Communicating product data across an organization is complex. Let’s talk about how to make it easier.
Different departments gather product data from a variety of systems including Product Lifecycle Management (PLM) Systems, Enterprise Resource Planning (ERP) Systems, Manufacturing Execution systems (MES), and Quality Management Systems (QMS) and more, how do we know our organizations are making the most out of all this information?
Just think about it for a second. Our systems speak different languages, AND our departments often aim for different goals.
With an estimated 90% of the world’s data created in the last two years alone (Conner, n.d.), it’s no wonder that companies are having a hard time using it all. The IDC estimates that just 0.5% of the data companies produce is ever used. It’s time to change that.
Here are 9 Ways Your Business Will Benefit From Connecting Your Data systems.
1. Increased Usability
Data experts believe that if Fortune 1,000 companies increased the amount of data they used by just 10%, they could realize over $65 million in additional net income (Marr, 2015). Not only are these numbers huge, they also help make my case about the critical importance of data usability.
The truth is – any one specialized system is often too complex for many non-specialized roles to navigate, find, and transfer the right information. This often leaves separate departments accountable for storing and sharing uncontrolled, out of date versions of product data. It’s not because they don’t WANT to use the right information. It’s because system complexity and interdepartmental gates make it hard to consistently get the right information.
So how do we make product data more usable?
A) Consolidating product data from disparate sources into one single system.
B) Give users a way to access the system using simplified role-specific dashboards.
2. Better Data Access
The most important reason your product data shouldn’t (internally anyway) be kept secret is because product data is your company’s most valuable asset.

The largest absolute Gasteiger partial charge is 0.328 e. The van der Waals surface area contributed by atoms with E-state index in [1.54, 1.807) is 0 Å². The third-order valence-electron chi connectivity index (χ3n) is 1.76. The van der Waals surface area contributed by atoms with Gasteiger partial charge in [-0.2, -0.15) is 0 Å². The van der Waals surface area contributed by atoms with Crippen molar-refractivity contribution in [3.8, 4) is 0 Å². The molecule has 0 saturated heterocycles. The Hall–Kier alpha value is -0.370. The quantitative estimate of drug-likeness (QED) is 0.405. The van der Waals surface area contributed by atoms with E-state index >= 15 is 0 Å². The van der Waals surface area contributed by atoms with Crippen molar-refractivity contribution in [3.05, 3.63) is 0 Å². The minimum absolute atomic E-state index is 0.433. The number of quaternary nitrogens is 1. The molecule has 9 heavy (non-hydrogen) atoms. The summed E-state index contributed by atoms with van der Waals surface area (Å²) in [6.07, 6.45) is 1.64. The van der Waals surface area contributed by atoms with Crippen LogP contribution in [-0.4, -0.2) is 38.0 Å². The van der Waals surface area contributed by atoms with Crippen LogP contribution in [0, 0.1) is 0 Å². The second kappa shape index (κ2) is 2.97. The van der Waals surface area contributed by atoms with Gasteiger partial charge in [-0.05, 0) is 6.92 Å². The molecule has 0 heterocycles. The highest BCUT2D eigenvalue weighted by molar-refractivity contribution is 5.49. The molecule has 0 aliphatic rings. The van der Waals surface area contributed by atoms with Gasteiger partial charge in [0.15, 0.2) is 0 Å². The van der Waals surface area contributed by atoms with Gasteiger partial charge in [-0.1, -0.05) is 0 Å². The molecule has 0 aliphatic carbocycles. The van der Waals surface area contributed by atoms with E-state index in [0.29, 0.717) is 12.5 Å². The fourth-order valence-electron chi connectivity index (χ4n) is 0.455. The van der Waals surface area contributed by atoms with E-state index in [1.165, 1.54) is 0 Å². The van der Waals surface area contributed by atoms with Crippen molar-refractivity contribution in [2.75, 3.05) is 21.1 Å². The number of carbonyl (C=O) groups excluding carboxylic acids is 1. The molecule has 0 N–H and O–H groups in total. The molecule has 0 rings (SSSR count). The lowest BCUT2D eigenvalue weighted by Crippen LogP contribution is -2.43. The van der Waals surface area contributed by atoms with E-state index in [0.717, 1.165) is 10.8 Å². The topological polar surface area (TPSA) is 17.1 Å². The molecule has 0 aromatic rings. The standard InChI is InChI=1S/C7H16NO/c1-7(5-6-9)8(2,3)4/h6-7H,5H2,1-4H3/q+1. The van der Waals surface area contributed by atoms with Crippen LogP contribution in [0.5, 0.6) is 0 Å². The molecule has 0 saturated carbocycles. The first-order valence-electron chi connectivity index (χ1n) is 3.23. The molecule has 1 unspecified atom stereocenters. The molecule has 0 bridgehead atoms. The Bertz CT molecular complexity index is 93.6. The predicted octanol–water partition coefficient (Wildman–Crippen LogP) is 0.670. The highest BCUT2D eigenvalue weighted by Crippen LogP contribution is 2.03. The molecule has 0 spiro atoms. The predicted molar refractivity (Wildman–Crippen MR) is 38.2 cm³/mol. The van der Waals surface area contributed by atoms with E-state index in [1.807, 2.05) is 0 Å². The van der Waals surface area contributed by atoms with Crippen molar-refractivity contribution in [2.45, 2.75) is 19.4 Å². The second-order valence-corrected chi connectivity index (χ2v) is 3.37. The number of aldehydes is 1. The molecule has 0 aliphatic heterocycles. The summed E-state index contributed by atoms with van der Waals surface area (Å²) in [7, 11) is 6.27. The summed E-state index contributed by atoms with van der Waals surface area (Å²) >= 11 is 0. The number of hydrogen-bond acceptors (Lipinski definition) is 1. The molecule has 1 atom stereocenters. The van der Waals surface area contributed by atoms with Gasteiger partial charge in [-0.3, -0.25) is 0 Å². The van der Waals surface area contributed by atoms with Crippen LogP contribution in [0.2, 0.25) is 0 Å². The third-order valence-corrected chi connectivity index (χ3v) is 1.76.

Not everyone who needs access to specific product information hosted in your PLM system is from your engineering department, so don’t force them to go through the same vigorous Product Lifecycle system training. Don’t make them navigate an engineer’s world one click at a time.
In order to effectively use data, our departments must have ready access to it. We must make rich product information easy to accessible for a broad set of roles.
By creating an organized system that connects all of our product data, your organization will make information easily accessible to users beyond those who have created it.
Just think of the possibilities that come from connecting multiple systems and delivering information to all departments through a single window.
3. Complete Data
Imagine an entire enterprise with access to real data, at the right time, when it’s needed.
By connecting your product lifecycle management systems with your other enterprise systems, every stakeholder within your organization can impact the value flow of product data through your organization. It also equips team members to consistently drive critical decisions with the latest, most accurate information.
4. Better Insights
Better access to data = Better insights.
Your business teams can and should demand a lot of your PLM processes and solution.
A data-driven enterprise with insights into how current products and processes can be optimized can drastically improve productivity. Doing this requires teams to have access to up-to-date, accurate product data.
5. Better Decisions
Ready access to information is especially important to any company developing products.
Users without access to the system of record resort to error-prone workarounds that can result in inaccuracies, quality problems, and waste.
Decisions made from out- of- date inaccurate data threaten product quality and delay time to market.
Providing everyone in your organization with broad visibility into the system of record will drive better, more accurate decisions. This will ultimately improve quality, reduce waste, scrap, rework, and help you meet your time to market goals.
The analytical possibilities that come with connecting your data will help users across your organization make accurate product decisions throughout the entire development process.
6. Better Products
Who doesn’t want to create better products faster?
Providing your organization with universal data access will allow your company to drastically accelerate product development.
By connecting disparate systems, you will have access to real-time data allowing you to make better product decisions.
Because your decisions and actions are now driven by up-to-date information, you will achieve a higher product quality.
7. Increased Productivity